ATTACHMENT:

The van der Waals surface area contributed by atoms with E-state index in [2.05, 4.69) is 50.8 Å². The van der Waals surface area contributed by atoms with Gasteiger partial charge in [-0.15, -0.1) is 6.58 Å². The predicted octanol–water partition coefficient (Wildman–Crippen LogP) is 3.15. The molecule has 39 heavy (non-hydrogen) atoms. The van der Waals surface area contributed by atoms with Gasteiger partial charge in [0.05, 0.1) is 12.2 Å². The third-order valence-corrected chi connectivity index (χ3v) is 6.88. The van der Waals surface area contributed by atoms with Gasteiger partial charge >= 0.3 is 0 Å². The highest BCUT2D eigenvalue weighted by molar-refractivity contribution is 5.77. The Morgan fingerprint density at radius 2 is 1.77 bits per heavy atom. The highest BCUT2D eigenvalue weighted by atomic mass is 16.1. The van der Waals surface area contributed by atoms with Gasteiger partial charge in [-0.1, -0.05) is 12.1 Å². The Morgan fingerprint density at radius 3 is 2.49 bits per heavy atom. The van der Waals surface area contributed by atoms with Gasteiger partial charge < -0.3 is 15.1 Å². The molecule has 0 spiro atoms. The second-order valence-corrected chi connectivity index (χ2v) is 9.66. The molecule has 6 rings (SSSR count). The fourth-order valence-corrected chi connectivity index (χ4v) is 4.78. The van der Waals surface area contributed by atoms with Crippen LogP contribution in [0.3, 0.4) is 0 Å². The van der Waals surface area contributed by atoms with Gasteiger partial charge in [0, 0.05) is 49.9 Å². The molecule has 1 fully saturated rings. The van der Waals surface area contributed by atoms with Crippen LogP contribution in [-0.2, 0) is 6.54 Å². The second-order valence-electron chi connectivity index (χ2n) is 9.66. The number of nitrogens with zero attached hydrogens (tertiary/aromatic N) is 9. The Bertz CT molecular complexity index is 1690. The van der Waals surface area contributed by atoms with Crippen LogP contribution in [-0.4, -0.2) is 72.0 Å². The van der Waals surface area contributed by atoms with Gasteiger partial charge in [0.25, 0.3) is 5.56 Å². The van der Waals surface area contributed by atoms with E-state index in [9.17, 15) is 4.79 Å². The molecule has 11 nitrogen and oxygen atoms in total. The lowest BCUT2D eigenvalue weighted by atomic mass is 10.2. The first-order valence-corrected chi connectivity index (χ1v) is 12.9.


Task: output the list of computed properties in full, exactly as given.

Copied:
The van der Waals surface area contributed by atoms with E-state index in [2.05, 4.69) is 50.8 Å². The van der Waals surface area contributed by atoms with Gasteiger partial charge in [-0.15, -0.1) is 6.58 Å². The predicted octanol–water partition coefficient (Wildman–Crippen LogP) is 3.15. The molecule has 39 heavy (non-hydrogen) atoms. The van der Waals surface area contributed by atoms with Gasteiger partial charge in [0.05, 0.1) is 12.2 Å². The third-order valence-corrected chi connectivity index (χ3v) is 6.88. The van der Waals surface area contributed by atoms with Gasteiger partial charge >= 0.3 is 0 Å². The highest BCUT2D eigenvalue weighted by molar-refractivity contribution is 5.77. The Morgan fingerprint density at radius 2 is 1.77 bits per heavy atom. The highest BCUT2D eigenvalue weighted by atomic mass is 16.1. The van der Waals surface area contributed by atoms with Gasteiger partial charge in [-0.1, -0.05) is 12.1 Å². The Morgan fingerprint density at radius 3 is 2.49 bits per heavy atom. The van der Waals surface area contributed by atoms with Gasteiger partial charge < -0.3 is 15.1 Å². The molecule has 0 spiro atoms. The second-order valence-corrected chi connectivity index (χ2v) is 9.66. The molecule has 6 rings (SSSR count). The fourth-order valence-corrected chi connectivity index (χ4v) is 4.78. The van der Waals surface area contributed by atoms with Crippen LogP contribution in [0.3, 0.4) is 0 Å². The van der Waals surface area contributed by atoms with Gasteiger partial charge in [0, 0.05) is 49.9 Å². The molecule has 1 fully saturated rings. The van der Waals surface area contributed by atoms with Crippen LogP contribution in [-0.2, 0) is 6.54 Å². The second-order valence-electron chi connectivity index (χ2n) is 9.66. The number of nitrogens with zero attached hydrogens (tertiary/aromatic N) is 9. The Bertz CT molecular complexity index is 1690. The van der Waals surface area contributed by atoms with Crippen LogP contribution in [-0.4, -0.2) is 72.0 Å². The van der Waals surface area contributed by atoms with Gasteiger partial charge in [0.25, 0.3) is 5.56 Å². The van der Waals surface area contributed by atoms with E-state index in [9.17, 15) is 4.79 Å². The molecule has 11 nitrogen and oxygen atoms in total. The lowest BCUT2D eigenvalue weighted by atomic mass is 10.2. The first-order valence-corrected chi connectivity index (χ1v) is 12.9.